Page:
Grain production business in exchange with agriculture inputs with guaranteed off takes

Through an off-take agreement with provincial afro dealers who previously supplied the likes of Cargill, Afgri and milling companies, AGR is guaranteed revenues from the sale of wheat, maize, cassava, beans and soya beans through the SIP: Structured Inventory Products whose commodities will be sold ex-works, meaning no logistical costs are incurred to AGR or its agro hub dealers but to end users. The decentralized operating structure provides the farming companies and AOL' members easy access to vertical and integrated markets, thus reducing their operational costs.

Agriculture – especially small-scale farming – is a vital part of the Zambian economy. The sector employs most of the country’s labor force and accounts for an estimated 21% of the southern African nation’s GDP. Smallholder farmers produce up to 80% of the staple maize in the sub-Saharan country.

But despite its significance, the sector’s potential remains mostly unrealized. This is largely due to farmers’ lack of access to adequate financing, according to a report released in 2016 called Africa Agriculture Status by the Alliance for a Green Revolution in Africa (AGRA). World Bank statistics released last year indicate that less than 3% of total bank lending in Africa goes to agriculture although the sector accounts for about 70% of all employment and over 40% of GDP. In addition, funds generally have not reached smallholder farmers – many of whom remain unbanked and do not possess the assets needed for traditional financing collateral.

African Green Resources (AGR) and its partnership with AFAP are keen to expand its fertilizer commercial farming book in Zambia particularly in rural farming blocks after the COVID-19 epidemic. This includes input finance (Aid for TradeTM) in the form of ferts, fuel, chemicals and implements or equipment to commercial and small scale farmers against a soya or other grain off take contract.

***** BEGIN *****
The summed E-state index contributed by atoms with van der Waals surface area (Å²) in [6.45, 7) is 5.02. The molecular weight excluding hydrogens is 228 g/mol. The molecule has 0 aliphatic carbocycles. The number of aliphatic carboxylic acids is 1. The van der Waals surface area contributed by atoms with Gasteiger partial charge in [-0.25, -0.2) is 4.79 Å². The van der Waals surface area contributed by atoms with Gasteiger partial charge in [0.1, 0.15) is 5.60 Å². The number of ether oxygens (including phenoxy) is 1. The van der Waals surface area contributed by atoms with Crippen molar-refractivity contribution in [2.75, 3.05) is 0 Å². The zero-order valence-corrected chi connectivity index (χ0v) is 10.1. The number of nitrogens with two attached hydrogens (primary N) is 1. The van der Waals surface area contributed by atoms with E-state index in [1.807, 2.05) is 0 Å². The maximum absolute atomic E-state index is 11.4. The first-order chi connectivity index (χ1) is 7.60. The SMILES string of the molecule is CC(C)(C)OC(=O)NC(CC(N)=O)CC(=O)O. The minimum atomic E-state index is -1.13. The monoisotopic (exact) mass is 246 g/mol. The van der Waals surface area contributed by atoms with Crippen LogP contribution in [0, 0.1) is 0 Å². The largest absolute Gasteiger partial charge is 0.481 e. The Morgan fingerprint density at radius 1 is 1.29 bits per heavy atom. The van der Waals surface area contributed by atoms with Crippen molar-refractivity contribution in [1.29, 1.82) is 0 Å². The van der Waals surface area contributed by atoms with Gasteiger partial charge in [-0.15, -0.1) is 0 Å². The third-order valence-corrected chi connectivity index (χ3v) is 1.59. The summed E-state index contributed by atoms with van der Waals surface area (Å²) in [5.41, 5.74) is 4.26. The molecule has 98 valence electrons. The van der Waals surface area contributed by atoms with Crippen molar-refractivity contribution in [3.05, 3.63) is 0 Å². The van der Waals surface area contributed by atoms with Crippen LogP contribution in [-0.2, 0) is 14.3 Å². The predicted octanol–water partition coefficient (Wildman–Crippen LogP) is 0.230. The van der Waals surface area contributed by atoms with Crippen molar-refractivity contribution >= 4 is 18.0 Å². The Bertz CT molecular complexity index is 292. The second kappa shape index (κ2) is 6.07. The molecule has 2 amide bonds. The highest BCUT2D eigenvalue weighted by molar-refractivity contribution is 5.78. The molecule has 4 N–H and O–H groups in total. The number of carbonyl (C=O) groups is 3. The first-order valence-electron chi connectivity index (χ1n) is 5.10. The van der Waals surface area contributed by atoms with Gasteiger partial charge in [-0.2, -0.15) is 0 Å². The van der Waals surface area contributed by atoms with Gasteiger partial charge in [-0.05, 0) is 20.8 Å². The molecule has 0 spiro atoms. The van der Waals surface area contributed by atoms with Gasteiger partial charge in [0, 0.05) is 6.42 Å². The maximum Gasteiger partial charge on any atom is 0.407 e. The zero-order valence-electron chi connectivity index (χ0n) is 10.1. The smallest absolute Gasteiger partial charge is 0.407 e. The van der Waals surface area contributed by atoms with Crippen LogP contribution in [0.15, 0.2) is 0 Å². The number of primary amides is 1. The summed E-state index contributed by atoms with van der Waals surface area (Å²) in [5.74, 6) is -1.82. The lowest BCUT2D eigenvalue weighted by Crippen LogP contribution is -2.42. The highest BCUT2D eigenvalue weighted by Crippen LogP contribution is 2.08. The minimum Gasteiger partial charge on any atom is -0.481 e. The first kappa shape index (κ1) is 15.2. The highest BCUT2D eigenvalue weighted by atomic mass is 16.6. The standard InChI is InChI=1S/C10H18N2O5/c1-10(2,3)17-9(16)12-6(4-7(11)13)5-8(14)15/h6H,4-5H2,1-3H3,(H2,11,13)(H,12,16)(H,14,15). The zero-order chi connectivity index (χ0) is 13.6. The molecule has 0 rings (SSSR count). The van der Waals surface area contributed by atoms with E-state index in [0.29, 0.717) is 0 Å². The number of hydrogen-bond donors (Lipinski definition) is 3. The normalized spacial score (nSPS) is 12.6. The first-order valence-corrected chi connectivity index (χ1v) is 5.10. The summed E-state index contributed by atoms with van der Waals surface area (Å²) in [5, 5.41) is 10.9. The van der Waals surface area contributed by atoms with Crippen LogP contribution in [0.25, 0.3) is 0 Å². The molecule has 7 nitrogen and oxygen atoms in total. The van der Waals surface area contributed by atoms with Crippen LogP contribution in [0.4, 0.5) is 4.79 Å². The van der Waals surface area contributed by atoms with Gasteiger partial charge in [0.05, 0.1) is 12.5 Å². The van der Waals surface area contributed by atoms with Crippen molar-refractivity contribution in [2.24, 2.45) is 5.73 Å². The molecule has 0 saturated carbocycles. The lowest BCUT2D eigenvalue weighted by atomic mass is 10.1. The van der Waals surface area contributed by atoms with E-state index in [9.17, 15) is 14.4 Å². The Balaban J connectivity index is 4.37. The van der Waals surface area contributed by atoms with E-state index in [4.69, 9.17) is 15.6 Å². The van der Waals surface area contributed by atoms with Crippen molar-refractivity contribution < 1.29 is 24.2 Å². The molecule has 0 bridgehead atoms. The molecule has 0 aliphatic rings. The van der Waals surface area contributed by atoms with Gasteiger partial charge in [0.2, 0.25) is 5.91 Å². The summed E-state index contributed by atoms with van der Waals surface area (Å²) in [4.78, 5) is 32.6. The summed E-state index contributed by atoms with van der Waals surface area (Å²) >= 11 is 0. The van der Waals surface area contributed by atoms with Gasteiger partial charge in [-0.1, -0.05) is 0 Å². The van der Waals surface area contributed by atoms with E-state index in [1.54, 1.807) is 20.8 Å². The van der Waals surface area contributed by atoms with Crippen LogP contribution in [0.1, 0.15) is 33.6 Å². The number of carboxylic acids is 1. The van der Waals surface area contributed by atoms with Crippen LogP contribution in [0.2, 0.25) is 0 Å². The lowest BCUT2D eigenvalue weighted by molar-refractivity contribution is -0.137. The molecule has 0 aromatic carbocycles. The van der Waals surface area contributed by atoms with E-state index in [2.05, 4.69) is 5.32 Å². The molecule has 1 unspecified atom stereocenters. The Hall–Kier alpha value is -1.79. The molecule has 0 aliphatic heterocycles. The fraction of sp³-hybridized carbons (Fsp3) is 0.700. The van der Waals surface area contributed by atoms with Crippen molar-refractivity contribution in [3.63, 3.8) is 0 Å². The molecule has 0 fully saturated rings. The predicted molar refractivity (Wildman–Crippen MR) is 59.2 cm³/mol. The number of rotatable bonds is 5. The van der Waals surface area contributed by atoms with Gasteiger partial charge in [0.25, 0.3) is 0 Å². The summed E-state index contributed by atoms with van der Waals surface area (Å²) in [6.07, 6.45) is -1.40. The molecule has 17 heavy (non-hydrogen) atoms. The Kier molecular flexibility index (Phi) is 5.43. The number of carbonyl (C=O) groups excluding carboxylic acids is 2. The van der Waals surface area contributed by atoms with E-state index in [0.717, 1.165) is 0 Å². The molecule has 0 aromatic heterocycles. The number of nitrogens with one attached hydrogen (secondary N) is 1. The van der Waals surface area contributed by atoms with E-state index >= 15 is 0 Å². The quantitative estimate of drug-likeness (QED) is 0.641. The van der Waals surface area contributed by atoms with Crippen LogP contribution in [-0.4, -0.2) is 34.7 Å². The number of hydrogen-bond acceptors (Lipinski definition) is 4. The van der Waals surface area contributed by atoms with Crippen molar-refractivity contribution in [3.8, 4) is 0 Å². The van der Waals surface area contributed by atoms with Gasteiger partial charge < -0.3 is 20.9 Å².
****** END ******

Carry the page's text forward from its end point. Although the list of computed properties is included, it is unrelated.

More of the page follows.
The proposed Covid19 Humanitarian, Agriculture & Economic Assistance package or offering:
  • Fertilizer and related inputs can be placed on farm through a registered commercial agro hub dealer or stockiest on extended credit terms sufficient to plant and harvest the crop and get paid.
  • Payment for the inputs will be by way of deduction from the sale of the crop (soya, maize or wheat);
  • The scheme will buy maize, soya beans, rice and beans, among crops, and pay a portion in cash;
  • Further the project will give access to markets to over 250, 000 small-scale and commercial farmers, a portion of credit for next season’ inputs to strengthen farmers’ access to fertilizer for crop production, food security and links to markets.
  • The programme is posed to increase farmers’ incomes, create job opportunities, especially for those adversely affected by COVID-19, and resuscitate regional trade.
  • In this year’s crop marketing season, the Food Reserve Agency (FRA) in Zambia will buy a 50 kilogramme bag of soya beans at K150 and the same quantity of maize will fetch K110, while a 40 kg of paddy rice will be bought at K70.
There is a growing consensus especially after the COVID-19 pandemic that Zambian or regional agribusiness transactions require innovative strategies to meet their agriculture investment needs and commitments, especially in the input sector where the private sector can get involved.

For inputs and grain markets contact AGR on the following emails;

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